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Original article

Vol. 147 No. 0708 (2017)

Reduction of acute hepatitis B through vaccination of adolescents with no decrease in chronic hepatitis B due to immigration in a low endemicity country

  • Jean-Luc Richard
  • Christian Schaetti
  • Sabine Basler
  • Virginie Masserey Spicher
Cite this as:
Swiss Med Wkly. 2017;147:w14409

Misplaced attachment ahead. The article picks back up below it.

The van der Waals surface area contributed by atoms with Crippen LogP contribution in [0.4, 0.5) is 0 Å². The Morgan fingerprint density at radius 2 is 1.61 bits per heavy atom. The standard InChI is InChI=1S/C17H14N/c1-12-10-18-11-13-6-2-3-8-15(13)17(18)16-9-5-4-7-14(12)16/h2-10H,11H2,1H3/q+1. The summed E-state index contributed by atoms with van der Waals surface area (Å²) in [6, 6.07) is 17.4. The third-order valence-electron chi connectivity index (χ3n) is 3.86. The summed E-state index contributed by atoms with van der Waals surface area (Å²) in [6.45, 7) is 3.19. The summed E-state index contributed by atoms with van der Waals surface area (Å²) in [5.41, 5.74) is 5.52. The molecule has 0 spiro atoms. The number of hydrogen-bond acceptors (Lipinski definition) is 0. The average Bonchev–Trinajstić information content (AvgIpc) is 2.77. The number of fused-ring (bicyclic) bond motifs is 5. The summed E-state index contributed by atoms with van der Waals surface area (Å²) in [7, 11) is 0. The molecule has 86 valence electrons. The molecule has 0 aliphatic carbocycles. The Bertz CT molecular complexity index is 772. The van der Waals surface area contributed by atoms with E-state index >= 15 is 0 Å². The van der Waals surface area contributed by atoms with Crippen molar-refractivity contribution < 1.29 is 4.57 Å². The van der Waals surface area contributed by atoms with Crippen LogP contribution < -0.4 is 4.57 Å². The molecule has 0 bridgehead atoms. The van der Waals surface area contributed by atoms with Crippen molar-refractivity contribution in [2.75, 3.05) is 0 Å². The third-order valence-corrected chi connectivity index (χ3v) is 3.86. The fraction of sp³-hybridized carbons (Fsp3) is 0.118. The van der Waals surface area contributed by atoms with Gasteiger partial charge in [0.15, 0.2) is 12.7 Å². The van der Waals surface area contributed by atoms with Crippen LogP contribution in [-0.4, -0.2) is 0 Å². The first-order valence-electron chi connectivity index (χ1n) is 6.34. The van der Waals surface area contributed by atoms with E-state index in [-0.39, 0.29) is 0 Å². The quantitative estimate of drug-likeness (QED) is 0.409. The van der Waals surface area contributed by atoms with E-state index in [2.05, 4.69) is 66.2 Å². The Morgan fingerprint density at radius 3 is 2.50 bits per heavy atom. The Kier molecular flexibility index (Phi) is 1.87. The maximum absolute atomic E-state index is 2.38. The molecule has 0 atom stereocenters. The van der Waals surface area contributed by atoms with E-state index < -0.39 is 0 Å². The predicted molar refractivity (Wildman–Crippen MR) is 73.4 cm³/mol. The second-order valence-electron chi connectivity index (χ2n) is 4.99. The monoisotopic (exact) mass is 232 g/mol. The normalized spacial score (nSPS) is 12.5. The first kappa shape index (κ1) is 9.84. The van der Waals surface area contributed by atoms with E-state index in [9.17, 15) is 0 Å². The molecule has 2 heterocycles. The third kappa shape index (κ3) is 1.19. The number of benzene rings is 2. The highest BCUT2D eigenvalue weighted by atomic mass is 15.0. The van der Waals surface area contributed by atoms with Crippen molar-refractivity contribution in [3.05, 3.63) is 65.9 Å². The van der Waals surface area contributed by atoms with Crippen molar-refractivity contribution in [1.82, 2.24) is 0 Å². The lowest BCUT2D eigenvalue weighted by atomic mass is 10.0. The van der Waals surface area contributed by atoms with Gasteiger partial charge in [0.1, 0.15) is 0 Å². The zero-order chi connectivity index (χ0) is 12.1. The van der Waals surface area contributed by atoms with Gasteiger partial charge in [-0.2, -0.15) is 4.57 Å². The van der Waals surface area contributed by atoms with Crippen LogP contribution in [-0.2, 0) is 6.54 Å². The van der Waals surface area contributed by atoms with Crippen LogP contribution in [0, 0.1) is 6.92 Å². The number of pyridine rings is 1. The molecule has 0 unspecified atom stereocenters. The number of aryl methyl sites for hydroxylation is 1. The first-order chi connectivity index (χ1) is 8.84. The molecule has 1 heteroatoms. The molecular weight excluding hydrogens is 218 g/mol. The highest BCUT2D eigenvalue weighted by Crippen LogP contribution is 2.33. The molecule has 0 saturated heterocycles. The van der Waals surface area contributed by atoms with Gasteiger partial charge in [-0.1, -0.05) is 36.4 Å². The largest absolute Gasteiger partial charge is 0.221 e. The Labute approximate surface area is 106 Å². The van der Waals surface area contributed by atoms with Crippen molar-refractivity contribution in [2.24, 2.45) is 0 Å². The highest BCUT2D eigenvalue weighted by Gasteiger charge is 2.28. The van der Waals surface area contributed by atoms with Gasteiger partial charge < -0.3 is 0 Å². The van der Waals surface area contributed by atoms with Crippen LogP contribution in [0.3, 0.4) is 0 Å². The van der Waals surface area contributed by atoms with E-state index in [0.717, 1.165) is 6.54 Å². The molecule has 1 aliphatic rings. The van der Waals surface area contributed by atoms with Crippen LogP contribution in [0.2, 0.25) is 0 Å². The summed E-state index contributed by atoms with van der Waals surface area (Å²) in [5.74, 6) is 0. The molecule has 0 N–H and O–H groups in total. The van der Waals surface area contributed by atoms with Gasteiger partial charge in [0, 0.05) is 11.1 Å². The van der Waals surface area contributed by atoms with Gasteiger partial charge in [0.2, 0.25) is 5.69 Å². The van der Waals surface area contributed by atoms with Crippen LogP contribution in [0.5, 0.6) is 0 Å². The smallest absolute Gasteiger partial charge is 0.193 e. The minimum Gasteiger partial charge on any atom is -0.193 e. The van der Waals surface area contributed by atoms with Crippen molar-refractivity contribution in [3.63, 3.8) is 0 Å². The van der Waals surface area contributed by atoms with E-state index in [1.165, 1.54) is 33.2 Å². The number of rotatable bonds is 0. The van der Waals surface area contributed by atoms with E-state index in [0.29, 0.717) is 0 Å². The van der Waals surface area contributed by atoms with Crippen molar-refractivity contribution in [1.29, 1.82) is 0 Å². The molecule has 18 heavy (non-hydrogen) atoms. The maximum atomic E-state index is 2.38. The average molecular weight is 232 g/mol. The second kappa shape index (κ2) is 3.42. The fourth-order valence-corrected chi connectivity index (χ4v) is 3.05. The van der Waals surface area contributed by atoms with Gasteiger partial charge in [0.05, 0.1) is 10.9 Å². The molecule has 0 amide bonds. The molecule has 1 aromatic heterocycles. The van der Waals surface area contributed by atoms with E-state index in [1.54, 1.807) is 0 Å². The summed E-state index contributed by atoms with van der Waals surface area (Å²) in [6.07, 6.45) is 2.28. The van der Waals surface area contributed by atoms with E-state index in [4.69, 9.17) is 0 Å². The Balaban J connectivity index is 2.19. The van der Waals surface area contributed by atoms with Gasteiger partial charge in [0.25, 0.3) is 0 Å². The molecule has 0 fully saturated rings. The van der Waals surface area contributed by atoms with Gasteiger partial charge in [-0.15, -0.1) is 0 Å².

With a hepatitis B prevalence of 0.3%, Switzerland is a country with low endemicity. Unlike most other countries, Switzerland’s recommendation for vaccination against hepatitis B has since 1998 focused on adolescents aged 11 to 15 years rather than on infants, in addition to risk groups since 1982. This paper describes the evolution of the incidence of acute hepatitis B virus (HBV) infection and newly reported chronic cases in Switzerland, as well as their epidemiological features, in order to discuss the implications for the control of hepatitis B through vaccination. Data from mandatory notifications by physicians and laboratories between 1988 and 2015 were analysed for acute and chronic HBV infection. Crude and stratified incidence and notification rates (IR, NR), and incidence and notification rate ratios (NRR, IRR) by year were calculated by means of a Poisson regression. Acute HBV incidence peaked in 1992 at 7.5 cases per 100 000 population and subsequently declined by 11% annually (IRR 0.89, p <0.001) to the lowest rate of 0.4/100 000 in 2015. The decrease in incidence accelerated after the introduction of vaccination for adolescents (IRR 0.93, p <0.001 vs 0.91, p <0.001), and was more pronounced in the targeted age groups (IRR 0.90, p <0.001 vs 0.84, p <0.001 for age 15–19 years and IRR 0.92, p <0.001 vs 0.83, p <0.001 for age 20–24). The use of injectable drugs as an assumed source of exposure decreased from 58.1% to 1.9% of all exposures between 1988–1991 and 2012–2015, while sexual contact with an infected person increased from 10.3% to 67.9%. The NR of chronic cases increased until 1995, then stabilised at around 15/100 000. A growing majority of the chronic cases originated abroad (58.4% in 1988–1991 and 82.2% in 2012–2015), and the NR was significantly higher for foreigners than for Swiss nationals (NRR 7.92, p <0.001), especially when compared with the IRR of 1.55 (p <0.001) for acute cases. The introduction of universal vaccination of adolescents combined with vaccination of risk groups and other nonvaccine-related measures has brought acute HBV infection under control in Switzerland. However, the rate of new notifications of chronic HBV infection has remained stable, largely as a result of the immigration of people chronically infected prior to arrival. The burden of disease is thus likely to increase, requiring the strengthening of secondary prevention of chronic HBV infection, in addition to renewed efforts to vaccinate people and their families originating from countries with high endemicity, and persons who frequently change sexual partners.


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